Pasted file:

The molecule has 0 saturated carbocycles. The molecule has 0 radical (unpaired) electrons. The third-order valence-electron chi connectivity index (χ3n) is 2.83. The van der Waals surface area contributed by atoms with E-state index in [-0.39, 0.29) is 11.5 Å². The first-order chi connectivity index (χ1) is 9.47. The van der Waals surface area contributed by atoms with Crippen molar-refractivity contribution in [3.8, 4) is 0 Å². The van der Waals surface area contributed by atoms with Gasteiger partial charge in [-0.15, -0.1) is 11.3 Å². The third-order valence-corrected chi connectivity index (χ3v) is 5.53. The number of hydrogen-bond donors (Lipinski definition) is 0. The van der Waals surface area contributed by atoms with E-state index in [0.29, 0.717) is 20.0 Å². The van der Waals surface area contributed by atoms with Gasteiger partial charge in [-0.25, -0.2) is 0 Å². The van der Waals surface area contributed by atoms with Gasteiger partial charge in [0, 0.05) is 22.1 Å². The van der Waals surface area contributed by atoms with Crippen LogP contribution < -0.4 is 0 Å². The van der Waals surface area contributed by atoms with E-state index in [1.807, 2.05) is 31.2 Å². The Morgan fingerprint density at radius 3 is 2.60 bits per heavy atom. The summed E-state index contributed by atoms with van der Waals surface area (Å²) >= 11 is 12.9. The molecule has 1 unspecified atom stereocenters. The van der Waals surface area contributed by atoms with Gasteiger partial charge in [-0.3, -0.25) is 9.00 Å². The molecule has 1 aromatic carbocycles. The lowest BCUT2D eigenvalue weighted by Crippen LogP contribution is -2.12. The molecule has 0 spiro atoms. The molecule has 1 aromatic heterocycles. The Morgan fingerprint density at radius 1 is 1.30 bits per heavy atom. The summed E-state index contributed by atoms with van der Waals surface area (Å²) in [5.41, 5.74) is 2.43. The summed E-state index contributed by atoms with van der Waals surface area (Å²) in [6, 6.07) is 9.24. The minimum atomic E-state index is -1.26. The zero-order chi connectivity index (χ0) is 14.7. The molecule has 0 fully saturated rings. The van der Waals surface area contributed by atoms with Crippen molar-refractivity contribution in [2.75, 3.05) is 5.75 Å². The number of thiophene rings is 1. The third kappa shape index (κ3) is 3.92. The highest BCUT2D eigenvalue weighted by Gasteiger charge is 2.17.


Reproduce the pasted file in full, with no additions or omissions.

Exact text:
The molecule has 0 saturated carbocycles. The molecule has 0 radical (unpaired) electrons. The third-order valence-electron chi connectivity index (χ3n) is 2.83. The van der Waals surface area contributed by atoms with E-state index in [-0.39, 0.29) is 11.5 Å². The first-order chi connectivity index (χ1) is 9.47. The van der Waals surface area contributed by atoms with Crippen molar-refractivity contribution in [3.8, 4) is 0 Å². The van der Waals surface area contributed by atoms with Gasteiger partial charge in [-0.15, -0.1) is 11.3 Å². The third-order valence-corrected chi connectivity index (χ3v) is 5.53. The number of hydrogen-bond donors (Lipinski definition) is 0. The van der Waals surface area contributed by atoms with E-state index in [0.29, 0.717) is 20.0 Å². The van der Waals surface area contributed by atoms with Gasteiger partial charge in [-0.25, -0.2) is 0 Å². The van der Waals surface area contributed by atoms with Gasteiger partial charge in [0, 0.05) is 22.1 Å². The van der Waals surface area contributed by atoms with Crippen LogP contribution < -0.4 is 0 Å². The van der Waals surface area contributed by atoms with E-state index in [1.807, 2.05) is 31.2 Å². The Morgan fingerprint density at radius 3 is 2.60 bits per heavy atom. The summed E-state index contributed by atoms with van der Waals surface area (Å²) >= 11 is 12.9. The molecule has 1 unspecified atom stereocenters. The van der Waals surface area contributed by atoms with Gasteiger partial charge in [-0.3, -0.25) is 9.00 Å². The molecule has 1 aromatic carbocycles. The lowest BCUT2D eigenvalue weighted by Crippen LogP contribution is -2.12. The molecule has 0 spiro atoms. The molecule has 1 aromatic heterocycles. The Morgan fingerprint density at radius 1 is 1.30 bits per heavy atom. The summed E-state index contributed by atoms with van der Waals surface area (Å²) in [5.41, 5.74) is 2.43. The summed E-state index contributed by atoms with van der Waals surface area (Å²) in [6, 6.07) is 9.24. The minimum atomic E-state index is -1.26. The zero-order chi connectivity index (χ0) is 14.7. The molecule has 0 fully saturated rings. The van der Waals surface area contributed by atoms with Crippen molar-refractivity contribution in [2.75, 3.05) is 5.75 Å². The number of thiophene rings is 1. The third kappa shape index (κ3) is 3.92. The highest BCUT2D eigenvalue weighted by Gasteiger charge is 2.17.